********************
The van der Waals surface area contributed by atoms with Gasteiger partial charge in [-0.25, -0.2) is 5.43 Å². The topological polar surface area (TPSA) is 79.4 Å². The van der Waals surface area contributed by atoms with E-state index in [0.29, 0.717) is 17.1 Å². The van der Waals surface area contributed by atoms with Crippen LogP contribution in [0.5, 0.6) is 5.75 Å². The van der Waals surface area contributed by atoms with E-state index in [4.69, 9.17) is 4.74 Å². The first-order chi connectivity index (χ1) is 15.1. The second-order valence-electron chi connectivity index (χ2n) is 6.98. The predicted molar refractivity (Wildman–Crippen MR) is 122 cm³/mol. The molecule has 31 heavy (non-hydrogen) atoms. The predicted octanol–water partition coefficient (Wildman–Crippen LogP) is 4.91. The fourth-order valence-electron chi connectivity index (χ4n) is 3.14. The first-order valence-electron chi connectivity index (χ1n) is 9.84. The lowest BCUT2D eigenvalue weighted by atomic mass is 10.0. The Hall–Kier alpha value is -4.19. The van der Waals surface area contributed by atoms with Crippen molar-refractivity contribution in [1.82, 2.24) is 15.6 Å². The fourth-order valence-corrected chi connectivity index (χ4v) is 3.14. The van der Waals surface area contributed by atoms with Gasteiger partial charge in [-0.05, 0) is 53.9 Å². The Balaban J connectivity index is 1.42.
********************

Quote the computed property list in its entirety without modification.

The van der Waals surface area contributed by atoms with Gasteiger partial charge in [-0.25, -0.2) is 5.43 Å². The topological polar surface area (TPSA) is 79.4 Å². The van der Waals surface area contributed by atoms with E-state index in [0.29, 0.717) is 17.1 Å². The van der Waals surface area contributed by atoms with Crippen LogP contribution in [0.5, 0.6) is 5.75 Å². The van der Waals surface area contributed by atoms with E-state index in [4.69, 9.17) is 4.74 Å². The first-order chi connectivity index (χ1) is 15.1. The second-order valence-electron chi connectivity index (χ2n) is 6.98. The predicted molar refractivity (Wildman–Crippen MR) is 122 cm³/mol. The molecule has 31 heavy (non-hydrogen) atoms. The predicted octanol–water partition coefficient (Wildman–Crippen LogP) is 4.91. The fourth-order valence-electron chi connectivity index (χ4n) is 3.14. The first-order valence-electron chi connectivity index (χ1n) is 9.84. The lowest BCUT2D eigenvalue weighted by atomic mass is 10.0. The Hall–Kier alpha value is -4.19. The van der Waals surface area contributed by atoms with Crippen molar-refractivity contribution in [1.82, 2.24) is 15.6 Å². The fourth-order valence-corrected chi connectivity index (χ4v) is 3.14. The van der Waals surface area contributed by atoms with Gasteiger partial charge in [-0.05, 0) is 53.9 Å². The Balaban J connectivity index is 1.42.